Forest Whitaker Forest Whitaker

TV Guide Magazine caught up with Forest Whitaker on the set of Criminal Minds: Suspect Behavior, the CBS spin-off debuting February 16 in which he stars as FBI Agent Sam Cooper. He was happy to talk about his new procedural and also about Brick City, the Peabody Award-winning reality show that he produces about the struggles of Newark, New Jersey and its mayor Cory Booker. The riveting series — a sort of nonfiction version of The Wirereturns for Season 2 on February 6. (Sundance Channel, 8/7c)

TV Guide Magazine: How and why did you get involved with Brick City?
Whitaker: I had worked on the President's Urban Policy Committee. I began to understand that to rebuild troubled cities, we had to start with families, then go outward to the police force and the city government. That's how we can effect change. I was developing a few shows with Mark Levin (his co-executive producer) and we decided to bring this to Sundance and we got them to finance the project.

TV Guide Magazine: It really sounds important to you.
Whitaker: This project is about a city trying to rebuild itself and that's true of a lot of cities across the country. Maybe across the world.  It's about the process of trying to reclaim your city, of trying to educate the kids, get the needed finances. It's a critical show about something that's really important to me. That's why I became involved.

TV Guide Magazine: Season 1 ended on a high note, the election of mayor Cory Booker. What's the thrust of Season 2?
Whitaker: We enter it with Cory trying to do urban revitalization. We follow Gary McCarthy, the police director, who tries to clean up the streets but has a lot of enemies who disagree politically. We also follow the stories of former gang members Jayda and Creep, a couple who are now mentors, and Jiwe, who's on trial for murder. We see these people try to rebuild their lives.

TV Guide Magazine: You're on the set of Criminal Minds: Suspect Behavior as we speak?
Whitaker: Yeah, I'm on set right now in my trailer.

TV Guide Magazine: You've done lots of guest arcs on such shows as ER and The Shield and you won an Oscar for your movie work. Why take on the grind of a leading role on a TV drama?
Whitaker: A number of different things. The concept explores the duality of light and dark. That's really interesting to me. Sam Cooper is someone who deals with fringe characters — people who abduct people, who traffic in people. One of the things we try and explore is not just the symptoms but also the causes. We go deep into understanding the causes, so we  can shed some light onto these individuals. My character in particular searches to see that light while he's trying to solve these crimes in the people that he deals with.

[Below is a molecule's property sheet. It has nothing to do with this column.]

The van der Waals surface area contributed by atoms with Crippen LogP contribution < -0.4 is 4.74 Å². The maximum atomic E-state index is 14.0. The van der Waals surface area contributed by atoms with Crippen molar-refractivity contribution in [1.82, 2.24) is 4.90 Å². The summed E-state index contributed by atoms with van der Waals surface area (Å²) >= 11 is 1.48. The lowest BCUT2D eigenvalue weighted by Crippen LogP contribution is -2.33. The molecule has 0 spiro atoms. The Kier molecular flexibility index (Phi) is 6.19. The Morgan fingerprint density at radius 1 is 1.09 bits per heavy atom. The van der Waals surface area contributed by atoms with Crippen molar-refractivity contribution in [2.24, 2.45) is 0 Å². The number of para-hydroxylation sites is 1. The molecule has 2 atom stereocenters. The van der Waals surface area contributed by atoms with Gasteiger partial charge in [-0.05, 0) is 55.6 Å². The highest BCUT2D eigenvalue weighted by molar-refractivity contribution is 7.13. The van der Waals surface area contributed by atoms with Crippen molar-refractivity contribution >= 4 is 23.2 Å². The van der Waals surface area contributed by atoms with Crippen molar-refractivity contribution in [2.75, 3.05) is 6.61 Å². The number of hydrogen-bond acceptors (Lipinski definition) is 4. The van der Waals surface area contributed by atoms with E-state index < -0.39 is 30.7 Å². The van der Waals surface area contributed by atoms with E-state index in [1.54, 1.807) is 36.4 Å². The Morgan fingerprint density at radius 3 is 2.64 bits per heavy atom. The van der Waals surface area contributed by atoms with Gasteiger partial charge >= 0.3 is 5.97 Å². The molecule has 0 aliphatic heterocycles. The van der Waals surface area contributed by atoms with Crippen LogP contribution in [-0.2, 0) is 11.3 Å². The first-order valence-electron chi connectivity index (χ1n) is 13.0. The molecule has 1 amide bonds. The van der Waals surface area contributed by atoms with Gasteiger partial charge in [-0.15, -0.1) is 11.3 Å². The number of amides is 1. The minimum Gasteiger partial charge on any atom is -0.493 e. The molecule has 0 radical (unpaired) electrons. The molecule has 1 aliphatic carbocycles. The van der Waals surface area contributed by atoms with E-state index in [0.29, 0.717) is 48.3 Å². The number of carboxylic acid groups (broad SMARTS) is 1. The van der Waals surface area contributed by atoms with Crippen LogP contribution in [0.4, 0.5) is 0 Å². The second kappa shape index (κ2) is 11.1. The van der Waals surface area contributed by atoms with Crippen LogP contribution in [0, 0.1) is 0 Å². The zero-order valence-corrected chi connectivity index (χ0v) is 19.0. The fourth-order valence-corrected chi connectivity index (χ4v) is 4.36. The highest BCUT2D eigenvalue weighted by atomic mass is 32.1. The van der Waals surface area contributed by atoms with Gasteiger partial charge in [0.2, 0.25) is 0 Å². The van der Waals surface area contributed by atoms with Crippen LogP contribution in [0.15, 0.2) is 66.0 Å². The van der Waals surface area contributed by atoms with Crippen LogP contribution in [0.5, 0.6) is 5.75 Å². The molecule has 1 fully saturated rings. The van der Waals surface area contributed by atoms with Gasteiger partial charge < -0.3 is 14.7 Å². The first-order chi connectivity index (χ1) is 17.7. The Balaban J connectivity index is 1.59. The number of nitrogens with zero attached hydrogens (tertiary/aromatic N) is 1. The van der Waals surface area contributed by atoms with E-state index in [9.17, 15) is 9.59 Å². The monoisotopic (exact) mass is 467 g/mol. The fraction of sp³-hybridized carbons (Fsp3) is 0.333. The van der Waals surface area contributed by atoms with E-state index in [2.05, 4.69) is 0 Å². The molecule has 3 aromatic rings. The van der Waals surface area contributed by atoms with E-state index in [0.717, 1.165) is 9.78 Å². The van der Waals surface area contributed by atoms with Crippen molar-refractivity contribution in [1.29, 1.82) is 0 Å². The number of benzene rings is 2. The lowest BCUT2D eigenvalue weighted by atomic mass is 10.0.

TV Guide Magazine: How is it so far?
Whitaker: It's been a good experience. We've got a great cast and crew. It is an offshoot of Criminal Minds, but it has its own story and character, its own focus.

TV Guide Magazine: How is the focus different from CM? Like that show, the characters are agents with the FBI's Behavioral Analysis Unit.
Whitaker: My character's highly spiritual. He's from the seminary. He experiences life sometimes in terms of myth. That's interesting for me. Sam Cooper believes that people can find redemption.

TV Guide Magazine: Who are some of the other characters?
Whitaker: Michael Kelly plays The Prophet. He was in prison, so has a different take on the way criminal minds think. He comes at it from inside out. Matt Ryan plays Mick Rawson. He's from Wales, a sniper Sam knows from Afghanistan. Janeane Garofalo's character, Beth Griffith, is whip smart, very capable and has major insight. Beau Garrett plays Gina LaSalle, who's fascinated by victimology. She wants to understand victims — how they became vulnerable; what happened to them afterward; and how they can possibly one day move forward.

TV Guide Magazine: Criminal Minds is known for its violence. How about Suspect Behavior?
Whitaker: Yeah, we're behavioral analysts. We deal with scenes of abduction, sexual crimes, serial killers, terrorism. So these things are on the darker edge. But that allows us to explore the duality of that — where the light might exist.

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